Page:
High and Low Frequency Scanning Acoustic Microscopes
Principal Investigator: Paulette Spencer
Abstract: This is a proposal for the purchase of high (burst model) and low (pulse mode) frequency scanning acoustic microscopes (SAM). Micro- mechanical measurement of materials is now possible at resolutions down to the order of 0.1 mum using scanning acoustic microscopy at frequencies up to 2 GHz. Ultrasonic scanning at the energy involved is notably a non-destructive technique; materials are left intact and unaffected by this analytical technique. In the micro-mechanical measurement of materials there is a trade-off, however, between resolution and depth of penetration. The higher the frequency the greater the lateral resolution but, the depth of penetration is limited, especially for those materials with high acoustic impedance values. The low frequency SAM is particularly useful for imaging of internal defects and interface discontinuities. In summary, a distinct advantage of SAM is the ability to investigate the properties of internal and subsurface structures in addition to the surface properties of most materials, including those that are optically opaque. Another advantage of this technique, especially for those studies involving biological tissues is that a liquid couplant (usually water) must be used to transmit the acoustic waves, from the acoustic lens to the specimen being investigated. The "wet" environment reduces the potential for introducing artifacts in those biological specimens that are sensitive to desiccation. The high and low frequency SAM would be a shared resource and a cadre of 5 NIH-funded scientists have been identified as primary users. The application of the proposed instrumentation to these projects runs the gamut from micro- mechanical measurement at the cellular/tissue level to characterization of subsurface flaws and interfacial coupling defects in experimental oxirane/polyol composites. One of the scientists is interested in determining whether the lack of mechanical strain permits the osteocyte to send signals initiating bone resorption (P01AR46798). This investigator would use SAM to determine the micro-mechanical properties of bone after the applications of various magnitudes of mechanical strain; this instrumentation would provide the investigator the unique opportunity to image the micro-mechanical properties of the bone at the level of individual osteonic lamellae. In a separate study (P01 DE09696) SAM would be used to study the fracture mechanics of newly synthesized low-shrinking and low-stressing producing resin composite restorative materials. SAM would be used in combination with micro- Raman spectroscopy to determine the molecular structure and elastic properties of the d/a interface in situ (R01 DE12487). These measurements will e completed not only on the same specimen but the same small region of the interface.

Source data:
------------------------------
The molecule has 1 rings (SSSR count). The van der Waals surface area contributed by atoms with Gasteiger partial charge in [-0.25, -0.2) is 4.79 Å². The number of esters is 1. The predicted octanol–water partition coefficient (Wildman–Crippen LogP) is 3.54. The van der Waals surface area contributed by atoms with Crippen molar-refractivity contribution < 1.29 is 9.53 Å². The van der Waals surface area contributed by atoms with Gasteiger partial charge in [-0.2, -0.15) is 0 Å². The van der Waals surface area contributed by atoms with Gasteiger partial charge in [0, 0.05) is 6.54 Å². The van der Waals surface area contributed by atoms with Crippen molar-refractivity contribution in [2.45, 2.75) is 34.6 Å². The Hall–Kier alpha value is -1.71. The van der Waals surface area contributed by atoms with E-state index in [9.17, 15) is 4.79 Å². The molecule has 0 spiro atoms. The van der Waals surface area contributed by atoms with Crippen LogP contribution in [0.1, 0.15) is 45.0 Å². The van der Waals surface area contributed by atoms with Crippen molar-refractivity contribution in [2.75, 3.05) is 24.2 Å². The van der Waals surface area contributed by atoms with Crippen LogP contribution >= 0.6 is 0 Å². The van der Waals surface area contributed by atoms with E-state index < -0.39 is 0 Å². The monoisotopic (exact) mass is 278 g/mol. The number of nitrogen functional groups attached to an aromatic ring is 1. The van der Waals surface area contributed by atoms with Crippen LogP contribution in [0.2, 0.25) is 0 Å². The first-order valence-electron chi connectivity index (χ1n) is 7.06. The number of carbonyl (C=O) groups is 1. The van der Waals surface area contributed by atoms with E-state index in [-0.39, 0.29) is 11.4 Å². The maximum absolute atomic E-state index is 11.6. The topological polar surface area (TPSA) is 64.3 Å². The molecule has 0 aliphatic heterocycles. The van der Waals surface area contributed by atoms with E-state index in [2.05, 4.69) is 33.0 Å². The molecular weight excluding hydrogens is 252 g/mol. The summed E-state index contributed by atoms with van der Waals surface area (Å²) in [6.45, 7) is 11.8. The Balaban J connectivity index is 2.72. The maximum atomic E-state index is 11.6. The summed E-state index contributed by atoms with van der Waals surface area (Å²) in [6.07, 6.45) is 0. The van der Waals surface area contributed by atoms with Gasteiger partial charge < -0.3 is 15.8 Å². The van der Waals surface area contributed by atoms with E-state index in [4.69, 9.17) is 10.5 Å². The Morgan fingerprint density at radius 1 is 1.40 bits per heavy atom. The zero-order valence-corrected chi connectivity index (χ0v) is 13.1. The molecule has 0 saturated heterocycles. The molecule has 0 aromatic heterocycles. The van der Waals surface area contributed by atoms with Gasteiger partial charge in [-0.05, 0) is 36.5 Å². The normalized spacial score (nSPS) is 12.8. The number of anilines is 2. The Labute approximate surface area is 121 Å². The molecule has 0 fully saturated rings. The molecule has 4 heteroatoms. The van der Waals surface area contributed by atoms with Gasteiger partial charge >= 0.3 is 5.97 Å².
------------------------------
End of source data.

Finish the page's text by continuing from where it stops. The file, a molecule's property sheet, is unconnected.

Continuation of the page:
Funding Period: 2002-05-01 - 2004-04-30
more information: NIH RePORT
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University of Missouri Kansas City School of Computing and Engineering, 350H Flarsheim Hall, 5100 Rockhill Road, Kansas City, MO 64110, USA
J R Soc Interface 2:145-57. 2005..Thus, the anisotropy of the phases could effect the probable location of failure initiation, whether in the peritubular region or in the hybrid layer...
- Physico-mechanical properties determination using microscale homotopic measurements: application to sound and caries-affected primary tooth dentinOrestes Marangos
Civil, Environmental and Architectural Engineering Department, University of Kansas, 1530 W 15th Street, Lawrence, KS 66045 7609, USA
Acta Biomater 5:1338-48. 2009..The mass density and the acoustic impedance were combined to find the microscale elastic modulus and study the relationship between microscale composition and mechanical properties...